DARPA Developing Foam To Stop Internal Hemorrhaging
DARPA’s Wound Stasis Program is developing a foam to increase survival rate of patients with internal hemorrhaging

On the battlefield, medics put their lives on the line to get a wounded soldier to advanced medical care within the “Golden Hour” – within the first 60 minutes of being hurt. The Department of Defense continuously researches & develops ways to cut down the time to treatment to meet that goal.

Among the challenges they face is critical treatment administered by the first responder which is necessary if the patient is to have any chance of survival. An example is internal abdominal injuries and resulting internal hemorrhaging. In such a scenario, the internal wounds are much harder to treat through compression. The lack of wound visualization makes using tourniquets or hemostatic dressings problematic. Often the resultant blood loss tragically leads to death where the wound would have been treatable had the patient made it to the medical facility.

» The Wound Stasis System Program develops a solution

In 2012, DARPA initiated the Wound Stasis System Program to research solutions to this problem. At first, the program tried to identify a biological mechanism able to discern wounded tissue & bind to it, stopping the internal hemorrhaging. As the program developed, however, a new solution emerged. Arsenal Medical, Inc. developed a foam that could stop internal hemorrhaging in the wounded patient’s internal cavity. This foam could easily be inserted by field medics using a minimally invasive technique. The foam conforms to the surface of organs & injured tissue, yet is non-adherent & is minimally absorbent. Facility doctors could easily & quickly remove the foam during surgery. At the 2012 Annual Meeting of the American Association for the Surgery of Trauma, members of the Wound Stasis program demonstrated that this stop-gap measure could hold for up to 3 hours in a model of lethal liver injury. Testing showed that blood-loss was 6 times less than situations where the the foam treatment was not administered. 3 hour survival rate was up 72%.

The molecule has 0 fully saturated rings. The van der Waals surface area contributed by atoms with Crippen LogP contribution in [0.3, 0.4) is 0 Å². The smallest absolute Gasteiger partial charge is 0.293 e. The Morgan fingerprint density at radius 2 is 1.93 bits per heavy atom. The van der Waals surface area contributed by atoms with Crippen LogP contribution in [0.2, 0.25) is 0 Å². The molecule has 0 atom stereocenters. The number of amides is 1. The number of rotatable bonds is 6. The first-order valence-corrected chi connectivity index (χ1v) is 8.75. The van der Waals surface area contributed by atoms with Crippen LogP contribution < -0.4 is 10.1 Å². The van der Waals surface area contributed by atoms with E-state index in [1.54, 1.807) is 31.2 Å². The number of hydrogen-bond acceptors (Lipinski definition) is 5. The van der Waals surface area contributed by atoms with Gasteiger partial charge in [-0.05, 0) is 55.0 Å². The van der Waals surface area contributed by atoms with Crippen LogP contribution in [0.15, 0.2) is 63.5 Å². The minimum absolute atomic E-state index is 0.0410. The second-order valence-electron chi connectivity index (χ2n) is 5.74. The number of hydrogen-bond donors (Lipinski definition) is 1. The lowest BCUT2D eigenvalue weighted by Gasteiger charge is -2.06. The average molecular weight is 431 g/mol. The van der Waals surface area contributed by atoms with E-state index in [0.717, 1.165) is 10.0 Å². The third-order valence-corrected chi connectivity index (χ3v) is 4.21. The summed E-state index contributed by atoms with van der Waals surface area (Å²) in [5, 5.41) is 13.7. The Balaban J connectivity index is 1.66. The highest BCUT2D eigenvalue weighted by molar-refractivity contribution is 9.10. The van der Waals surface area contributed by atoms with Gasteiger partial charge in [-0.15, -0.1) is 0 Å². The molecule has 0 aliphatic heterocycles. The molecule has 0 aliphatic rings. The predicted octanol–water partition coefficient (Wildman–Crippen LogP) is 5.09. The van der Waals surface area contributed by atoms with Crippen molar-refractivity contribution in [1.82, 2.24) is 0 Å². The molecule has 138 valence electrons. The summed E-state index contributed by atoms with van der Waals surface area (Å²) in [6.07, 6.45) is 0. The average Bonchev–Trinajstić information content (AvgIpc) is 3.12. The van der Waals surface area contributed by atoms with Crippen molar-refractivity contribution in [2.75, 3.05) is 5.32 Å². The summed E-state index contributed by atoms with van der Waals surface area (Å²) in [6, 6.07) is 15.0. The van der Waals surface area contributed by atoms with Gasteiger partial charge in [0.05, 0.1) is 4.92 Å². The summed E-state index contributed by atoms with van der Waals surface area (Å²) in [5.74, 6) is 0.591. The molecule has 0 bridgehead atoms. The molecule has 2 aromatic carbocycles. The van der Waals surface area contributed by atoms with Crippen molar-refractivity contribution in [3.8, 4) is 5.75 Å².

The foam forms within the body cavity upon injection of 2 liquids. When the liquids come in contact with each other, the mixture expands to 30 times it’s original volume & conforms to injured tissue. It then transforms into the solid foam. The foam can expand through clotted or pooled blood despite the significant hydrostatic force of an active hemorrhage.

» Official enthusiam

While still in development, DARPA officials remain highly supportive & even enthusiastic of Wound Stasis’ foam. They tout the importance of treatment during the “Golden Hour” & how Wound Stasis’ foam looks like the solution they’ve been waiting for when treating internal hemorrhaging. Our troops put themselves in great danger to preserve our continued freedom & safety. They deserve the development of techniques to ensure their safety & recovery as much as possible.

Read more at DARPA’s website.

Sources: Gizmodo.com, DARPA

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